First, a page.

Cosmetic eye procedure may ease migraines, small study says

August 22, 2014 by Kathleen Doheny, Healthday Reporter
Cosmetic eye procedure may ease migraines, small study says
Eyelid surgery may help treat severe headaches, but not everyone's convinced.

(HealthDay)—Cosmetic eyelid surgery involving specific nerves may do more than improve your looks—the procedure may also provide migraine relief for some, according to new research.

The technique involves making incisions in the upper eyelid to deactivate so-called "trigger" nerves. This process also lifts the lid, a technique known as blepharoplasty.

The new approach is an alternative to another surgery sometimes used to treat migraines. That one approaches the nerves under the skin but starts at the scalp.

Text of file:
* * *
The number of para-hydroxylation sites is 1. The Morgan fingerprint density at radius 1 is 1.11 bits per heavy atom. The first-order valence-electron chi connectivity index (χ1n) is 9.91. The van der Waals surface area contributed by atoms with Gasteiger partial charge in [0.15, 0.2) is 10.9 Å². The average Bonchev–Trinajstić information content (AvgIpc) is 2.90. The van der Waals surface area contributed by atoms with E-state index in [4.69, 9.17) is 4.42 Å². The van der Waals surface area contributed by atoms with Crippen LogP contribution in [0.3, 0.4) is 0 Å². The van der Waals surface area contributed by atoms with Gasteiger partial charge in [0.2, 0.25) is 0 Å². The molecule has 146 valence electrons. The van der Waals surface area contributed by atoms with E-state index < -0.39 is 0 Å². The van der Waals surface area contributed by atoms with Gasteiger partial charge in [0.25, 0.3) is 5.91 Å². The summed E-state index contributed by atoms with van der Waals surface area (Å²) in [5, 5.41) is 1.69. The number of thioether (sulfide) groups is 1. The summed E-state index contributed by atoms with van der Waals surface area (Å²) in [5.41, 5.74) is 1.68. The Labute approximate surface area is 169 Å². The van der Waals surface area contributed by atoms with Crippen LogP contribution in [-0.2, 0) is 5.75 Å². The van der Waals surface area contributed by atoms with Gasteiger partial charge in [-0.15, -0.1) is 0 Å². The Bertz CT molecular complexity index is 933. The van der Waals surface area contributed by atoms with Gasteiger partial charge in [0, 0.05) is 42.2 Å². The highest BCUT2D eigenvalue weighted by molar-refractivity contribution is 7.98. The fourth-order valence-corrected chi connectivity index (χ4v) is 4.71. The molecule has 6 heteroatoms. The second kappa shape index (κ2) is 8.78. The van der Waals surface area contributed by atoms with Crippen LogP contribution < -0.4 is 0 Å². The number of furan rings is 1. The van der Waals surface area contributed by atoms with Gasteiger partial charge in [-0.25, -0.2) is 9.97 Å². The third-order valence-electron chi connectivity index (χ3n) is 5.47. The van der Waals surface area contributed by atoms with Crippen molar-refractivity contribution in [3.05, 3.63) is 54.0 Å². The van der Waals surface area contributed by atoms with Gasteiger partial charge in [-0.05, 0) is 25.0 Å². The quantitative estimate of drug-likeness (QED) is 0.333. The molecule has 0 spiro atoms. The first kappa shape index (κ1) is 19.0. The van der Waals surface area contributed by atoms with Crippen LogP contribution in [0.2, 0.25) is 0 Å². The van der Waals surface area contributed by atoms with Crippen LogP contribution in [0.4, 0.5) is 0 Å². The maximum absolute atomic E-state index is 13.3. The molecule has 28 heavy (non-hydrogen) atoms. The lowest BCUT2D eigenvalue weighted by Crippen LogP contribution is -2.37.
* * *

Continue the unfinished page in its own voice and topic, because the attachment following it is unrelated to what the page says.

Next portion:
Both procedures are known as trigger-site deactivation surgeries. Some neurologists and others who care for people with migraines view the procedures as unproven.

But when the surgery is used in appropriate patients, migraine improvement is common, said study researcher Dr. Oren Tessler, an assistant professor of clinical surgery at the Louisiana State University Health Sciences Center New Orleans School of Medicine.

"Ninety percent of our patients had over 50 percent improvement in their migraines," he said. "After a year's time, 51 percent had no migraines."

"As a bonus they got an upper eyelid surgery," added Tessler, who is also director of plastic surgery at University Hospital, New Orleans.

Not everyone agrees that this surgery is helpful, or even that freeing trapped nerves gets to the root of what causes migraines.

"I think it's conceivable at least in principle that a nerve could be trapped," said Dr. Vincent Martin, co-director of the headache and facial pain program at the University of Cincinnati School of Medicine in Ohio.